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Halcyon's 52:52:52 campaign on this site and on Twitter will start in late 2020. It will help you address 52 issues with 52 responses over 52 weeks.

Part consultancy, part thinktank, part social enterprise, Halcyon helps you prepare for and respond to personal, organisational and societal change.

A Mundane Comedy is Halcyon's new book. Extracts will appear on this site and on social media during late 2020. Please get in touch with any questions about the book or related Halcyon services.

Halcyon monitors change for more than 150 key elements of life.

What's Changing? - Energy

Energy

 

Please see below selected recent energy-related change.

 

See also:

 

In figures:

 

October 2020

  • Solar power is now the cheapest energy in history, according to the International Energy Agency. As a result the IEA forecast 43 per cent more new solar capacity worldwide by 2040 in 2020 than it did in 2018, and is talking up a solar-based path to 1.5 degrees of warming – as opposed to 2 degrees or more - see details. The IEA, which traditionally underestimated uptake of solar power, now sees a plausible path to global net zero carbon emissions by 2050 as long as we take full advantage of it. Solar panels have plummeted in price, largely because of China’s decision in 2010 to mass-produce them.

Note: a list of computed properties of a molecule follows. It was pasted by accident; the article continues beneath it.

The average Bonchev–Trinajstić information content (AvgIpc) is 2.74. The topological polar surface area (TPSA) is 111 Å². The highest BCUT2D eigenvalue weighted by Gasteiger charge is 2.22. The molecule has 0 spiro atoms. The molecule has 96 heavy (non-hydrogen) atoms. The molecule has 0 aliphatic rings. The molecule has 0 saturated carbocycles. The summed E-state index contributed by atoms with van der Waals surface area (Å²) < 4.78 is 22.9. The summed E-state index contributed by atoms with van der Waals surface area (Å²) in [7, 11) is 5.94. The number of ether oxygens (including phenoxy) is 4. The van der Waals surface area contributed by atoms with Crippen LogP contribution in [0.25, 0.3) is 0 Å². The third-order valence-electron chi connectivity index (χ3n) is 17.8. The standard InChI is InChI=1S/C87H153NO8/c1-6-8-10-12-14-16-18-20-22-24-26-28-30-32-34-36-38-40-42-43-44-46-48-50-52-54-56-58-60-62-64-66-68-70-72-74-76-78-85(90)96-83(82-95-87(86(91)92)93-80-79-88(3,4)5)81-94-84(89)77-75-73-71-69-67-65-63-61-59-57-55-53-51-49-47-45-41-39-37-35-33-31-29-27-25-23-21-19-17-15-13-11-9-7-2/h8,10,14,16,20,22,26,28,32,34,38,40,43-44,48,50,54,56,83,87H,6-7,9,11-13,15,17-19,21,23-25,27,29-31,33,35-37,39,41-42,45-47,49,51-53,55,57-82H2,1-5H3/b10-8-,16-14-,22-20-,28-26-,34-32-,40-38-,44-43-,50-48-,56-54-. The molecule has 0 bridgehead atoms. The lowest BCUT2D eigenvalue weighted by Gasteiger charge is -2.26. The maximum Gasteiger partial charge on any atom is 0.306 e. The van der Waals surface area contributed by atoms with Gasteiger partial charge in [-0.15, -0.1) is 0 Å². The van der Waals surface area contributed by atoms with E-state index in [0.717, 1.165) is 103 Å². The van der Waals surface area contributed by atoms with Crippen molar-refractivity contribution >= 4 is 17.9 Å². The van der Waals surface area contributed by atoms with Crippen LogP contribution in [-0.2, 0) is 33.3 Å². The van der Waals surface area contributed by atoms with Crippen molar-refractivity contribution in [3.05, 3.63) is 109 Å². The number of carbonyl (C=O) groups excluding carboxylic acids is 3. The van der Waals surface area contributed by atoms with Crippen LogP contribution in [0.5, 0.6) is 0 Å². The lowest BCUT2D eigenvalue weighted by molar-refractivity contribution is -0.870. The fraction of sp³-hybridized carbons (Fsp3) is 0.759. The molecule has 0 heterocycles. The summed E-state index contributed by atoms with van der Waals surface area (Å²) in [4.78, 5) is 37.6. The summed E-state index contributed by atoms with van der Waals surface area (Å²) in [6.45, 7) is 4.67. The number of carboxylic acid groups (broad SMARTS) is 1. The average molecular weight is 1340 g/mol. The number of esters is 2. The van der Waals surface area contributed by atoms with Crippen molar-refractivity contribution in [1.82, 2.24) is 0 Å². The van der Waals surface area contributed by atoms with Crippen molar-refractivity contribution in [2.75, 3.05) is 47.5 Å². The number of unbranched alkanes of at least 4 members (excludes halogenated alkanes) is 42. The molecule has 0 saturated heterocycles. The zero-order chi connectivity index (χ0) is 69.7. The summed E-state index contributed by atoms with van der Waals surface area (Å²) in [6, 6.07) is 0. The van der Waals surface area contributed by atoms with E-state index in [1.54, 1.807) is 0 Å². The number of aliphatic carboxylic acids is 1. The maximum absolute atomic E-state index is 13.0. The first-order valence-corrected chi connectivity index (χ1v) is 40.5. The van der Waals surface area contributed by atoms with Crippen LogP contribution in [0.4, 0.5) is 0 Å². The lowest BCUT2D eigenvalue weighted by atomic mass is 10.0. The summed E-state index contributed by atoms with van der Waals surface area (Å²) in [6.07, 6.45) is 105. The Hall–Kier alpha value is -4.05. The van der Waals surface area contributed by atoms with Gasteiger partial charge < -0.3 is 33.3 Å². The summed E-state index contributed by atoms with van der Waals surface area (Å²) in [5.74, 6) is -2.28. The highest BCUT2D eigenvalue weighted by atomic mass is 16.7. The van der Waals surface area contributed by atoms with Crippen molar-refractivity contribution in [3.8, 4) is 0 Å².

• China has 99 per cent of the world’s battery electric buses. As of 2019 it had more than 400,000 including 16,000 in Shenzhen alone. They’re starting to catch on elsewhere, including some of the smoggier parts of California and now also in the UK.

 

September 2020

  • Global oil demand plummeted amid the pandemic, with BP warning that oil consumption may never return to its pre-pandemic peak. Similarly, OPEC said any recovery in demand would be longer than previously forecast. The drop (along with a falling price per barrel that preceded the pandemic) hit U.S. energy companies particularly hard, with Chevron and Exxon posting losses. The latter doubled down on oil and gas while rivals have invested in renewable energies, reported The Wall Street Journal -  a gamble when potentially facing climate change-related regulation.
  • Indeed, oil fuelled the 20th century—its cars, its wars, its economy and its geopolitics. Now the world is in the midst of an energy shock that is speeding up the shift to a new order. As covid-19 struck the global economy earlier this year, demand for oil dropped by more than a fifth and prices collapsed. There have been oil slumps before, but this one is different. As the public, governments and investors wake up to climate change, the clean-energy industry is gaining momentum, noted The Economist.